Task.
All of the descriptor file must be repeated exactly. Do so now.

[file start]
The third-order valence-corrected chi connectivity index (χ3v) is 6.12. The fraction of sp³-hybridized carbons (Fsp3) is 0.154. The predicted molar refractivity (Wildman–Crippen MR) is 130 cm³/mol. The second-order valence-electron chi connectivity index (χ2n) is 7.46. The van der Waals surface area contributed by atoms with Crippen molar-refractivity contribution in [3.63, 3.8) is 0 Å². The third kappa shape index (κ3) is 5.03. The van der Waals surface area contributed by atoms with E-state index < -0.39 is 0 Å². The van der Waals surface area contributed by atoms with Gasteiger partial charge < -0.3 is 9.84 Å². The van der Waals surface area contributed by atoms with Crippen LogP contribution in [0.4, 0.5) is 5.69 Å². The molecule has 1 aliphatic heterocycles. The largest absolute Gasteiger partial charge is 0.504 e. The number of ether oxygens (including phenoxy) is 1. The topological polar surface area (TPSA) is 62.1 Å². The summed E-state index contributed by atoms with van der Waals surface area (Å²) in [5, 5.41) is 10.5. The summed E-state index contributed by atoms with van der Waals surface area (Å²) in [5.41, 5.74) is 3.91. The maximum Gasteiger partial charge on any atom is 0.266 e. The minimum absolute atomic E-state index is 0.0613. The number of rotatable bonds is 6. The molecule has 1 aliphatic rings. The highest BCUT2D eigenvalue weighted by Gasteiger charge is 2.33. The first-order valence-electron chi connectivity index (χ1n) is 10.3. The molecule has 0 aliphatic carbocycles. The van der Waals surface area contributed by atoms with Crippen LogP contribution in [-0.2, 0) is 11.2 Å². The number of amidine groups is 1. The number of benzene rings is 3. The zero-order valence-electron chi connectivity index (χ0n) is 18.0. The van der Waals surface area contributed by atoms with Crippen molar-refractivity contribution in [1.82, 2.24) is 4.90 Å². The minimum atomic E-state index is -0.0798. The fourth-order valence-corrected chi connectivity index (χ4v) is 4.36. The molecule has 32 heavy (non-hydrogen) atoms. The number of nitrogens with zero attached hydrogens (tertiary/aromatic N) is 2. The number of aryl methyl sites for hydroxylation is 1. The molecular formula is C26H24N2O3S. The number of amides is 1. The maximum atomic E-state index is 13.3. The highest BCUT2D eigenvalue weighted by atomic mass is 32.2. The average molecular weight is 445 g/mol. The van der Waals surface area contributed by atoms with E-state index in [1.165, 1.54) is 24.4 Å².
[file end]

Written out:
The third-order valence-corrected chi connectivity index (χ3v) is 6.12. The fraction of sp³-hybridized carbons (Fsp3) is 0.154. The predicted molar refractivity (Wildman–Crippen MR) is 130 cm³/mol. The second-order valence-electron chi connectivity index (χ2n) is 7.46. The van der Waals surface area contributed by atoms with Crippen molar-refractivity contribution in [3.63, 3.8) is 0 Å². The third kappa shape index (κ3) is 5.03. The van der Waals surface area contributed by atoms with E-state index < -0.39 is 0 Å². The van der Waals surface area contributed by atoms with Gasteiger partial charge < -0.3 is 9.84 Å². The van der Waals surface area contributed by atoms with Crippen LogP contribution in [0.4, 0.5) is 5.69 Å². The molecule has 1 aliphatic heterocycles. The largest absolute Gasteiger partial charge is 0.504 e. The number of ether oxygens (including phenoxy) is 1. The topological polar surface area (TPSA) is 62.1 Å². The summed E-state index contributed by atoms with van der Waals surface area (Å²) in [5, 5.41) is 10.5. The summed E-state index contributed by atoms with van der Waals surface area (Å²) in [5.41, 5.74) is 3.91. The maximum Gasteiger partial charge on any atom is 0.266 e. The minimum absolute atomic E-state index is 0.0613. The number of rotatable bonds is 6. The molecule has 1 aliphatic rings. The highest BCUT2D eigenvalue weighted by Gasteiger charge is 2.33. The first-order valence-electron chi connectivity index (χ1n) is 10.3. The molecule has 0 aliphatic carbocycles. The van der Waals surface area contributed by atoms with Crippen LogP contribution in [-0.2, 0) is 11.2 Å². The number of amidine groups is 1. The number of benzene rings is 3. The zero-order valence-electron chi connectivity index (χ0n) is 18.0. The van der Waals surface area contributed by atoms with Crippen molar-refractivity contribution in [1.82, 2.24) is 4.90 Å². The minimum atomic E-state index is -0.0798. The fourth-order valence-corrected chi connectivity index (χ4v) is 4.36. The molecule has 32 heavy (non-hydrogen) atoms. The number of nitrogens with zero attached hydrogens (tertiary/aromatic N) is 2. The number of aryl methyl sites for hydroxylation is 1. The molecular formula is C26H24N2O3S. The number of amides is 1. The maximum atomic E-state index is 13.3. The highest BCUT2D eigenvalue weighted by atomic mass is 32.2. The average molecular weight is 445 g/mol. The van der Waals surface area contributed by atoms with E-state index in [1.165, 1.54) is 24.4 Å².